Sunday, May 17, 2020

Insomnia 11 Michael C. Keith



Insomnia 11
Michael C. Keith
MadHat
Cambridge, MA
Copyright © 2020 by Michael C. Keith
$21.95

Review by Zvi A. Sesling

Michael C. Keith is a quintessential flash/micro fiction writer. For the most part readers of the genre want quick fulfilling reads. They do not want to be tied down with several characters and hundreds of pages before arriving at the conclusion. What readers do want is to make the ordinary every day into the memorable and often with a surprise. Keith has written enough fiction, particularly in the flash/micro genre to deliver. His writing is tight, brief, and never repetitive. Readers familiar with Keith’s stories know the expected is often unexpected.

In Ted Kooser’s book on writing poetry the former United States Poetry Laureate makes three points about poetry.  First, it is communication, second, it is for the reader and third, there are no rules. In Keith’s Insomnia 11 these specifically apply to his writing. 

First, Keith is directly communicating with readers through his brief stories. Second, his writing is for the readers’ enjoyment and third, despite those who say the genre has rules, Keith often does not follow rules to the betterment of his stories.




In a review of David Galef’s Brevity, A Flash Fiction Handbook, in the Los Angeles Times Sean Hooks notes, “Despite its diminutive size, flash fiction is not one note. It can incorporate elements of noir and feminism, film, and theater. Flash fiction is something different from just a short story writ small. Flash fiction, while not shallow, does not draw the reader into the proverbial deep end. With flash fiction, the mood is direct, even directive. Decisiveness is key.” This exemplifies Keith’s stories.

Put another way, in his introduction to Fissures, A Collection of a Hundred 100-word Stories, author Grant Faulkner explains that the book is a “bag full of shards”, each one capturing the small, telling moments of existence.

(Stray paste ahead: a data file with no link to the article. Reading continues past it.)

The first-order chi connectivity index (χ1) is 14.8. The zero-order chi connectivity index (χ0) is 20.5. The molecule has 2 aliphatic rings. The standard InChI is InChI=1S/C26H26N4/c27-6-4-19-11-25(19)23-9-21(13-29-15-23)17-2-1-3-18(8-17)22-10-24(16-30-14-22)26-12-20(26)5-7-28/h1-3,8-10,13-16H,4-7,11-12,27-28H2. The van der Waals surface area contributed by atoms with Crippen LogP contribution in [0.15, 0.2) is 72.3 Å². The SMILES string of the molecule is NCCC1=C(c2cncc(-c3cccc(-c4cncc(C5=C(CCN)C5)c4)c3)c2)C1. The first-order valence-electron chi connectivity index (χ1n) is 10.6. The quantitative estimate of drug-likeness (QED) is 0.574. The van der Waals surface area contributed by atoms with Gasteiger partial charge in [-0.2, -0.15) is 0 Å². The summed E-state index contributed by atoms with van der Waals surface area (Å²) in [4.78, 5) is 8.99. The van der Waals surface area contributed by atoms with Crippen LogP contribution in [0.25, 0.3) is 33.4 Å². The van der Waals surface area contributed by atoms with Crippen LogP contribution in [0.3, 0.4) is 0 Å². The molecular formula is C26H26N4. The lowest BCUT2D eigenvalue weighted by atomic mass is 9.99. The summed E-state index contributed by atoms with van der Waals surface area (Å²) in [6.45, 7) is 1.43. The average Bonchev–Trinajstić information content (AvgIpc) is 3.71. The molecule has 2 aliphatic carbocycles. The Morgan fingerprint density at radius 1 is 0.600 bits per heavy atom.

So it is with Keith. His bag is full of shards. Some stories are two lines while others may be long paragraphs.  Some of his stories are science fiction, taking the reader to places they have not been, often displaying the author’s sardonic humor. His cleverness often brings a smile. Whatever the story the ending usually not what the reader expects or guesses.

Some stories might be autobiographical as in “Interview Gaff” in which Keith writes: “I asked Joyce Carol Oates if she were an alien because of her extraordinary literary output (not to mention appearance, I thought to myself). Of course, I was just trying to break the ice, since I was nervous, and she looked like she didn’t want to be there. Unfortunately, she ended the exchange in a huff, saying, “Did they ask Shakespeare the same thing?”

It is possible this event occurred as did some other stories in this extremely entertaining volume. In fact the reader is often left to wonder if a story is fact or a gem from the fertile mind of a habitual writer such as a crossover humorous/sci-fi piece titled “Decoded”.  Here Keith takes fact – the Voynich Manuscript – and mixes in his unique sense of humor:

“Members of the Academy of Cryptographers were skeptical about a theory put forth by famous Romanian chef Vasile Bordelanu claiming the ancient Voynich Manuscript – long a subject of great mystery and exhaustive investigation – was simply a compilation of recipes for Gypsy cabbage rolls.”

There is also a mystery in the title of the book, Insomnia 11. What is the secret to the title and beyond? What is the significance of 11:11? It is a puzzlement for readers to solve. Is it another Michael Keith story within his stories?

Keith is a master storyteller with a vivid imagination and an often wonderfully bizarre sense of humor. Even the shortest of the stories draws in the reader and has them thinking deeply about what they just read. When people finished Insomnia 11 they will want to put it on their bookshelf in a special space so it can be reread. All of Keith’s fiction books are worth reading while the two flash/micro fiction books which preceded Insomnia 11, Let Us Now Speak Of Extinction and Stories in the Key of Me help make a trilogy of fascinating reading. 

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